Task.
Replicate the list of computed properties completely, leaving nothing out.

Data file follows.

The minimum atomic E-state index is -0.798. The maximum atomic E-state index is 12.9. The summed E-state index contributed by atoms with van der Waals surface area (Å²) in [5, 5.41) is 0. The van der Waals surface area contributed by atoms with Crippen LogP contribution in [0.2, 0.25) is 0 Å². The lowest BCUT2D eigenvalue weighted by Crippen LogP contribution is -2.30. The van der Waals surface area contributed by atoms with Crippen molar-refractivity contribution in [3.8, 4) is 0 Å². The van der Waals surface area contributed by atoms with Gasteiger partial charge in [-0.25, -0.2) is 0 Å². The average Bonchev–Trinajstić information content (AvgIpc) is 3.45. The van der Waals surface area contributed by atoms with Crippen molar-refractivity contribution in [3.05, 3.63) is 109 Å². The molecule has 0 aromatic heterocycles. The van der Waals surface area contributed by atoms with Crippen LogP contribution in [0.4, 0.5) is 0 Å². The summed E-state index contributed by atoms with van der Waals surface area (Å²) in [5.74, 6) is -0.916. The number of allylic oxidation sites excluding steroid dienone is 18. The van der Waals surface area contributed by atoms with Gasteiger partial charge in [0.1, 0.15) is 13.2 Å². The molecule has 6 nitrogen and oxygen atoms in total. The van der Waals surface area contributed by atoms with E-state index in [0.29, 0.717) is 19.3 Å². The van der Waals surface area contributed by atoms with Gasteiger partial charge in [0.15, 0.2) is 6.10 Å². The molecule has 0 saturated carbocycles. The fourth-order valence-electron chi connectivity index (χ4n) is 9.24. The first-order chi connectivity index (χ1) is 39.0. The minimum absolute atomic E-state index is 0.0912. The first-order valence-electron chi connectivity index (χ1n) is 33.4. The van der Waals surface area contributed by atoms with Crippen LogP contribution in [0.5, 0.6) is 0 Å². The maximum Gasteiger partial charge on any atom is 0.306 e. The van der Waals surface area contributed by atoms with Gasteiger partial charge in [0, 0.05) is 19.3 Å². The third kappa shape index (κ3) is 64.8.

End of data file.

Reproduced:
The minimum atomic E-state index is -0.798. The maximum atomic E-state index is 12.9. The summed E-state index contributed by atoms with van der Waals surface area (Å²) in [5, 5.41) is 0. The van der Waals surface area contributed by atoms with Crippen LogP contribution in [0.2, 0.25) is 0 Å². The lowest BCUT2D eigenvalue weighted by Crippen LogP contribution is -2.30. The van der Waals surface area contributed by atoms with Crippen molar-refractivity contribution in [3.8, 4) is 0 Å². The van der Waals surface area contributed by atoms with Gasteiger partial charge in [-0.25, -0.2) is 0 Å². The average Bonchev–Trinajstić information content (AvgIpc) is 3.45. The van der Waals surface area contributed by atoms with Crippen molar-refractivity contribution in [3.05, 3.63) is 109 Å². The molecule has 0 aromatic heterocycles. The van der Waals surface area contributed by atoms with Crippen LogP contribution in [0.4, 0.5) is 0 Å². The summed E-state index contributed by atoms with van der Waals surface area (Å²) in [5.74, 6) is -0.916. The number of allylic oxidation sites excluding steroid dienone is 18. The van der Waals surface area contributed by atoms with Gasteiger partial charge in [0.1, 0.15) is 13.2 Å². The molecule has 6 nitrogen and oxygen atoms in total. The van der Waals surface area contributed by atoms with E-state index in [0.29, 0.717) is 19.3 Å². The van der Waals surface area contributed by atoms with Gasteiger partial charge in [0.15, 0.2) is 6.10 Å². The molecule has 0 saturated carbocycles. The fourth-order valence-electron chi connectivity index (χ4n) is 9.24. The first-order chi connectivity index (χ1) is 39.0. The minimum absolute atomic E-state index is 0.0912. The first-order valence-electron chi connectivity index (χ1n) is 33.4. The van der Waals surface area contributed by atoms with Crippen LogP contribution in [0.5, 0.6) is 0 Å². The maximum Gasteiger partial charge on any atom is 0.306 e. The van der Waals surface area contributed by atoms with Gasteiger partial charge in [0, 0.05) is 19.3 Å². The third kappa shape index (κ3) is 64.8.